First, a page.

Corporate compliance rules challenged
Sarbanes-Oxley opponents are gaining steam just a few years after corporate scandals rocked Wall Street. Is corporate America already forgetting Enron's lessons?
By Shaheen Pasha, staff writer

NEW YORK ( - Corporate executives, faced with greater regulatory scrutiny and demands in the wake of corporate scandals like Enron, have for some time moaned that new compliance rules are costing them profits and manpower, as well as cumbersome and probably not that effective.

Now a new lawsuit's adding another criticism: They're unconstitutional.

Last month, Washington D.C.-based lobbying group The Free Enterprise Fund joined hands with the small Nevada-based accounting firm Beckstead & Watts to sue the Public Company Accounting Oversight Board (PCAOB) -- the five-member oversight board that was created as part of the Sarbanes-Oxley Act of 2002, which monitors and disciplines accounting firms that audit public companies.

The group contends that the PCAOB has wide government-like powers such as the ability to levy fines, but has little oversight by the government a violation of the constitution's separation of power clause. In addition, the plaintiffs urge a review of the way in which the board members are appointed.

The lawsuit is the latest challenge to Sarbanes-Oxley, which was created to tighten corporate financial reporting standards as Corporate America reeled from the high-profile bankruptcies of Enron and WorldCom, and legislators and investors cried out for improved corporate compliance to avoid another meltdown on Wall Street.

While Sarbanes-Oxley has had its share of criticism, particularly when it comes to the high cost of compliance, it was more of a muffled murmur of discontent than a full-fledged cry for reform as business attempted to improve its tarnished reputation.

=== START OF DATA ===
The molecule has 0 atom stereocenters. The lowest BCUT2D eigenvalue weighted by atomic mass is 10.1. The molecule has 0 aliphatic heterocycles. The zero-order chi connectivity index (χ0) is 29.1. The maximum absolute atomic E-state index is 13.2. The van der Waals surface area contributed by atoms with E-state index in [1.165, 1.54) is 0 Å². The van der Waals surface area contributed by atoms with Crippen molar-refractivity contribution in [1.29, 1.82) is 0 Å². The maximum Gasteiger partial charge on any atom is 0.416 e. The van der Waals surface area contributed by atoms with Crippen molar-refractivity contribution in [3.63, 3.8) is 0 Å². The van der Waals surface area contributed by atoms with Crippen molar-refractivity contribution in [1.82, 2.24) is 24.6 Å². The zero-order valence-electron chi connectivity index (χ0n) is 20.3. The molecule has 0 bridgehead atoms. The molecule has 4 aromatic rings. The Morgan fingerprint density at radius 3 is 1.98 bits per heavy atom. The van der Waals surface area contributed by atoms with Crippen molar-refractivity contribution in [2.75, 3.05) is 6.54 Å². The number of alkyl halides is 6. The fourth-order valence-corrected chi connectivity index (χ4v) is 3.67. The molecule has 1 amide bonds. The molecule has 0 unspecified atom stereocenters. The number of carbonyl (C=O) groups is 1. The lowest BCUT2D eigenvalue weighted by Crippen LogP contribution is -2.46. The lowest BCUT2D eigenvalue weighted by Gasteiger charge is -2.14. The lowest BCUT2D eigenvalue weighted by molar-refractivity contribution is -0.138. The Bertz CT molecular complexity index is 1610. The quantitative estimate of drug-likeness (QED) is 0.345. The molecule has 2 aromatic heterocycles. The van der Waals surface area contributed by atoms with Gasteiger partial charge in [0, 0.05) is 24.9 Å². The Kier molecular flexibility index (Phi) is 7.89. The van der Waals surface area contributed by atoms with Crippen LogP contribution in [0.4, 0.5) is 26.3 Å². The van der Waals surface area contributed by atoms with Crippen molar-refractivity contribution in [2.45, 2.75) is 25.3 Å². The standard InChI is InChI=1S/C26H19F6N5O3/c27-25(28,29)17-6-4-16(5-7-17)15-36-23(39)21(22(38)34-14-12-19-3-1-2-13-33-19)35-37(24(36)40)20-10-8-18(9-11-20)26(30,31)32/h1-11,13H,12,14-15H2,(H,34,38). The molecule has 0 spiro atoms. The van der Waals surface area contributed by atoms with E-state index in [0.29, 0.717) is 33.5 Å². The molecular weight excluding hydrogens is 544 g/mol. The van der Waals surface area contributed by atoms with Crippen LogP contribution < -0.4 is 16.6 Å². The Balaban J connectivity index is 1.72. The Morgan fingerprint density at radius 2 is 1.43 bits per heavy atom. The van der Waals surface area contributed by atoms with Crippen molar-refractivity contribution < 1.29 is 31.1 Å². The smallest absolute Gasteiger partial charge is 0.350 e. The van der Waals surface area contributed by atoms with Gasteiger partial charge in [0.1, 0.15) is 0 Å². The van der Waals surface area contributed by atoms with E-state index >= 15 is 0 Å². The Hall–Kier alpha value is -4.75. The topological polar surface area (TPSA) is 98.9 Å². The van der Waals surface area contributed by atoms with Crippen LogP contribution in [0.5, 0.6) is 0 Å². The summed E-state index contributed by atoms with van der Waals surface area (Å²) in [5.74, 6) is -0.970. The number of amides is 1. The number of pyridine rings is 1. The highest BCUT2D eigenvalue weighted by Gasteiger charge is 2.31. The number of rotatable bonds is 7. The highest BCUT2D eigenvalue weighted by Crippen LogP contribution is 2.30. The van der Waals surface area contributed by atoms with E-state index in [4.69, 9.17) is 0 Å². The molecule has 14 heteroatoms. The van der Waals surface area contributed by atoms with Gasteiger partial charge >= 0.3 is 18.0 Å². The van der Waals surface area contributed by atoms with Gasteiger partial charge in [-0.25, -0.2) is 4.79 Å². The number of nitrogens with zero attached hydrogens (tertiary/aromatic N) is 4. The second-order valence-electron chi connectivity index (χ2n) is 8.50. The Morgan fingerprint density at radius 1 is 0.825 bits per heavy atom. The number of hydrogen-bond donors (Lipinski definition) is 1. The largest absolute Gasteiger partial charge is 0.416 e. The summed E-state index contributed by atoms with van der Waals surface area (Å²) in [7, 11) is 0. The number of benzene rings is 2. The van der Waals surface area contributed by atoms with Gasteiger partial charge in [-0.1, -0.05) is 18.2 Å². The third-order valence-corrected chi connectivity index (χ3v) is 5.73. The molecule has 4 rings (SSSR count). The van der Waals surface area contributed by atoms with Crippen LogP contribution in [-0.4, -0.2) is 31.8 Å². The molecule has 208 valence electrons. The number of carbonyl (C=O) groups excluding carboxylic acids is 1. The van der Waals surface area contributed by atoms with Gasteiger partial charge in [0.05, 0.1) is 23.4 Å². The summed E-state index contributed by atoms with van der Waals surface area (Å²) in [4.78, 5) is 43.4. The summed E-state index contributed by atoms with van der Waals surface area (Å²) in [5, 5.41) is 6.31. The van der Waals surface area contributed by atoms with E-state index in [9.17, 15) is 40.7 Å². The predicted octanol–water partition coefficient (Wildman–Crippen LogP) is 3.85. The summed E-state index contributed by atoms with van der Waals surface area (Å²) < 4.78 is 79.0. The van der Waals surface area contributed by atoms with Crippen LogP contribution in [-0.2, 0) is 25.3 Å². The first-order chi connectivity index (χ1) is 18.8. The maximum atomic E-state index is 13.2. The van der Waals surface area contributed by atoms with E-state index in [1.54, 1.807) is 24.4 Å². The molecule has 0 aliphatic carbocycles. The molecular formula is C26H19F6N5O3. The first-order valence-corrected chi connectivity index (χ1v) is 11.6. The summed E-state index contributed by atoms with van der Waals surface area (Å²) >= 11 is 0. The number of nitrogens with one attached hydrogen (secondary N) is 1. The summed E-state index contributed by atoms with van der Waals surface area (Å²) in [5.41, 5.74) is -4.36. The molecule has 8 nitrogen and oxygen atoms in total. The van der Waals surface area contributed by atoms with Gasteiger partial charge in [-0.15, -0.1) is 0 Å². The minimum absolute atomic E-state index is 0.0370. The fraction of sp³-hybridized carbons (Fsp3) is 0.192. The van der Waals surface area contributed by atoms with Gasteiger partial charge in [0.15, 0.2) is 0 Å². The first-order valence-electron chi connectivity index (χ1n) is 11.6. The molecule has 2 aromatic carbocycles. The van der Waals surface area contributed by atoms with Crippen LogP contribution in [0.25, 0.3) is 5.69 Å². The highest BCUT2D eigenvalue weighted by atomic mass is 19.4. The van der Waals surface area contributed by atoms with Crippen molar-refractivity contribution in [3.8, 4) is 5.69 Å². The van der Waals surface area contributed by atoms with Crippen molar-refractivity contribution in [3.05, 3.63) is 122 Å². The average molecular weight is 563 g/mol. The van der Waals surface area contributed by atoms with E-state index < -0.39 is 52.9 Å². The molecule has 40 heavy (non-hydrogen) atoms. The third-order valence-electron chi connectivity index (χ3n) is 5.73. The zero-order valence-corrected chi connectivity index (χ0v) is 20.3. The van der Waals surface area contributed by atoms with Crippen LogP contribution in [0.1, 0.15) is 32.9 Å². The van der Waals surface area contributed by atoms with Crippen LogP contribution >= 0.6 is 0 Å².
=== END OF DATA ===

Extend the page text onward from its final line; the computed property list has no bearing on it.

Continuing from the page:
Critics coming out in force

But as the fallout from WorldCom and even Enron becomes a distant memory -- this despite the fact that the long-awaited trial of Enron's founder Kenneth Lay and former CEO Jeffrey Skilling is now underway -- critics of Sarbanes-Oxley are increasingly becoming more vocal, and experts believe the controversial act may be in for makeover.

"Sarbanes-Oxley is a classic example of government overreaction," said Mallory Factor, chairman of the Free Enterprise Fund which recently hired former special prosecutor Kenneth Star as one of its attorneys. "We don't have a problem with transparency but we've created a class of people that are just professional bureaucrats that want a larger bureaucracy that's extraordinarily expensive and cuts down innovation."

A recent study conducted by the Securities Industry Association estimated that the cost of compliance has nearly doubled in the past three years to an estimated annual total of more than $25 billion in 2005, up from $13 billion in 2002.

The SIA study blamed the surging costs on a number of inefficiencies in implementing the law, including duplication of examinations, ambiguity, inconsistencies in rules and regulations and delays in obtaining clear guidance.

The study concluded that while there has been some progress on fixing these inefficiencies, "further improvements are needed."